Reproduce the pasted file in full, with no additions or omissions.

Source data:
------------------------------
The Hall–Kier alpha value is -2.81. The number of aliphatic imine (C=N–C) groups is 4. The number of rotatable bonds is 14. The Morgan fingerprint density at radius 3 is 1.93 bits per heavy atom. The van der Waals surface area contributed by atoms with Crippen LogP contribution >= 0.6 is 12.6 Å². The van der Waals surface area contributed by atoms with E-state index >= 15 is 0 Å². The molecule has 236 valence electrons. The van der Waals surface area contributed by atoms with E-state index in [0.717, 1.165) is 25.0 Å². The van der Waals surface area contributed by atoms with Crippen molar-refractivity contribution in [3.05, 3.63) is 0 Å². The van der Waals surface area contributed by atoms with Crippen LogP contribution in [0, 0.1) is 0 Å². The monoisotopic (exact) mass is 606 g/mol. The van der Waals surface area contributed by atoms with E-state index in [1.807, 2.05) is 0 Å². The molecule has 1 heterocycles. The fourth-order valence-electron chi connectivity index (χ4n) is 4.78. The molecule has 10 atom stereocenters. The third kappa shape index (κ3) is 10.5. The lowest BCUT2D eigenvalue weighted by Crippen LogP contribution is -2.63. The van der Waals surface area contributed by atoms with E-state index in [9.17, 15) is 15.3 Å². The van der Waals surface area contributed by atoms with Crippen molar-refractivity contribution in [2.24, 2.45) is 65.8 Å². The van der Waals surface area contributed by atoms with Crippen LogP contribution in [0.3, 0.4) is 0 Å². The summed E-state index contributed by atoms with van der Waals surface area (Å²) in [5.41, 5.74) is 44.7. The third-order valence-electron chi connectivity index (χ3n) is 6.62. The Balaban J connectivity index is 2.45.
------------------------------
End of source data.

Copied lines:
The Hall–Kier alpha value is -2.81. The number of aliphatic imine (C=N–C) groups is 4. The number of rotatable bonds is 14. The Morgan fingerprint density at radius 3 is 1.93 bits per heavy atom. The van der Waals surface area contributed by atoms with Crippen LogP contribution >= 0.6 is 12.6 Å². The van der Waals surface area contributed by atoms with E-state index >= 15 is 0 Å². The molecule has 236 valence electrons. The van der Waals surface area contributed by atoms with E-state index in [0.717, 1.165) is 25.0 Å². The van der Waals surface area contributed by atoms with Crippen molar-refractivity contribution in [3.05, 3.63) is 0 Å². The van der Waals surface area contributed by atoms with Crippen LogP contribution in [0, 0.1) is 0 Å². The monoisotopic (exact) mass is 606 g/mol. The van der Waals surface area contributed by atoms with E-state index in [1.807, 2.05) is 0 Å². The molecule has 1 heterocycles. The fourth-order valence-electron chi connectivity index (χ4n) is 4.78. The molecule has 10 atom stereocenters. The third kappa shape index (κ3) is 10.5. The lowest BCUT2D eigenvalue weighted by Crippen LogP contribution is -2.63. The van der Waals surface area contributed by atoms with E-state index in [9.17, 15) is 15.3 Å². The van der Waals surface area contributed by atoms with Crippen molar-refractivity contribution in [2.24, 2.45) is 65.8 Å². The van der Waals surface area contributed by atoms with Crippen LogP contribution in [0.3, 0.4) is 0 Å². The summed E-state index contributed by atoms with van der Waals surface area (Å²) in [5.41, 5.74) is 44.7. The third-order valence-electron chi connectivity index (χ3n) is 6.62. The Balaban J connectivity index is 2.45.